Osteoarthritis is the most prevalent type of arthritis, which significantly impacts the patient’s mobility and quality of life. Pharmacological treatments for osteoarthritis, such as corticosteroids, produce an immediate reduction of the patient’s pain as well as an improvement in the patient’s mobility and quality of life, but with a limited long-term efficacy. In this context, platelet-rich plasma (PRP) infiltrations represent a therapeutic tool due to its trophic properties and its ability to control inflammatory processes, especially in musculoskeletal applications. The aim of this study is to evaluate and compare the clinical benefits of PRP when injected intra-articularly vs a commonly used corticosteroid (CS, triamcinolone acetonide, Kenalog®) in patients affected by mild to moderate symptomatic knee osteoarthritis.
Forty patients affected by symptomatic radiologically confirmed knee osteoarthritis (Kellgren-Lawrence grades II–III) were enrolled in this randomized study. Patients randomized in the PRP group ( n = 20) received an intra-articular injection of PRP (8 mL) while patients randomized in the CS group ( n = 20) received an intra-articular injection of triamcinolone acetonide (1 mL of 40 mg/mL) plus lidocaine (5 mL of 2%). The pain and function of the target knee were evaluated by the VAS, IKDC, and KSS scales at the baseline (V1), 1 week (V2), 5 weeks (V3), 15 weeks (V4), 30 weeks (V5), and 1 year (V6) after treatment.
No serious adverse effects were observed during the follow-up period. A mild synovitis was registered in 15 patients (75%) in the PRP group within the first week after treatment which resolved spontaneously. Both treatments were effective in relieving pain and improving the knee function in the very short-term follow-up visit (1 week). A high improvement of the subjective scores was observed for both groups up to 5 weeks, with no significative differences between the groups for the VAS, IKDC, or KSS. After 15 weeks of follow-up, the PRP group showed significative improvements in all scores when compared to the CS group. Overall, the patients who received PRP treatment had better outcomes in a longer follow-up visit (up to 1 year) than those who received CS.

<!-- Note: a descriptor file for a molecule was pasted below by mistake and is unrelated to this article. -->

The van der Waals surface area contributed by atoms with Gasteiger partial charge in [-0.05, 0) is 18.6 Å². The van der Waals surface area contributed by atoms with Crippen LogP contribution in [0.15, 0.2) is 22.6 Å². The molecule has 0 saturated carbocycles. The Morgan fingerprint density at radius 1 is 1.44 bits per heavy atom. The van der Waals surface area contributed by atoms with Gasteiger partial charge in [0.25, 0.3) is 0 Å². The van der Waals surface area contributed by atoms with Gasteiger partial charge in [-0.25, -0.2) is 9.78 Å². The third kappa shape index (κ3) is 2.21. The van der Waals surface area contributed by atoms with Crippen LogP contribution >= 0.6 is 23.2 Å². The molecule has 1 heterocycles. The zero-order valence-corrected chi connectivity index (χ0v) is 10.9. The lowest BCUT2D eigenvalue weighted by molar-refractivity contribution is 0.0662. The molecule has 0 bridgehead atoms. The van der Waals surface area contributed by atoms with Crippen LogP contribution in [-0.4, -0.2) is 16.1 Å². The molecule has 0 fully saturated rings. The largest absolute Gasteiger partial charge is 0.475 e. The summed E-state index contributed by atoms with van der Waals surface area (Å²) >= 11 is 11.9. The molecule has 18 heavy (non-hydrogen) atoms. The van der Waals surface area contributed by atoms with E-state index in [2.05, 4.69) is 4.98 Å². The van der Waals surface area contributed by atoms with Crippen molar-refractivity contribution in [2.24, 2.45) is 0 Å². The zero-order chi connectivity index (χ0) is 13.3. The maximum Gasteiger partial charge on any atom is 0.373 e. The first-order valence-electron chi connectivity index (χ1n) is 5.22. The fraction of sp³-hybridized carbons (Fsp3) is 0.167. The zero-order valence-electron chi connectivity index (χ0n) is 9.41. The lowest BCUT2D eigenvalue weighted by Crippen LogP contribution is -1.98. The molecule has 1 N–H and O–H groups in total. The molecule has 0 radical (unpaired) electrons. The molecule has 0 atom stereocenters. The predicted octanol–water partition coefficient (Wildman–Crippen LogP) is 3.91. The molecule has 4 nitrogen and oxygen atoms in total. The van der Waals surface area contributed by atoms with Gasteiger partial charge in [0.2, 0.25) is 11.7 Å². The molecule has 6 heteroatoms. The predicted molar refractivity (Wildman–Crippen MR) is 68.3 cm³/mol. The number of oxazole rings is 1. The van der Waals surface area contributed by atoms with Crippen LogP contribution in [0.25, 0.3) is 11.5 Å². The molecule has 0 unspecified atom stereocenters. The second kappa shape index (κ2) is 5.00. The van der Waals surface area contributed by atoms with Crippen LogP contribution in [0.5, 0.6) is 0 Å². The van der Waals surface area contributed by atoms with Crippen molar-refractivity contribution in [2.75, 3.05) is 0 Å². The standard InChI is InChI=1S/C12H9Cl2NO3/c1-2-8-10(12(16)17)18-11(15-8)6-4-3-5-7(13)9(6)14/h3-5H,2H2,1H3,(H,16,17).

A single PRP or CS intra-articular injection is safe and improves the short-term scores of pain and the knee function in patients affected by mild to moderate symptomatic knee OA (with no significant differences between the groups). PRP demonstrated a statistically significant improvement over CS in a 1-year follow-up. This study was registered at ISRCTN with the ID ISRCTN46024618.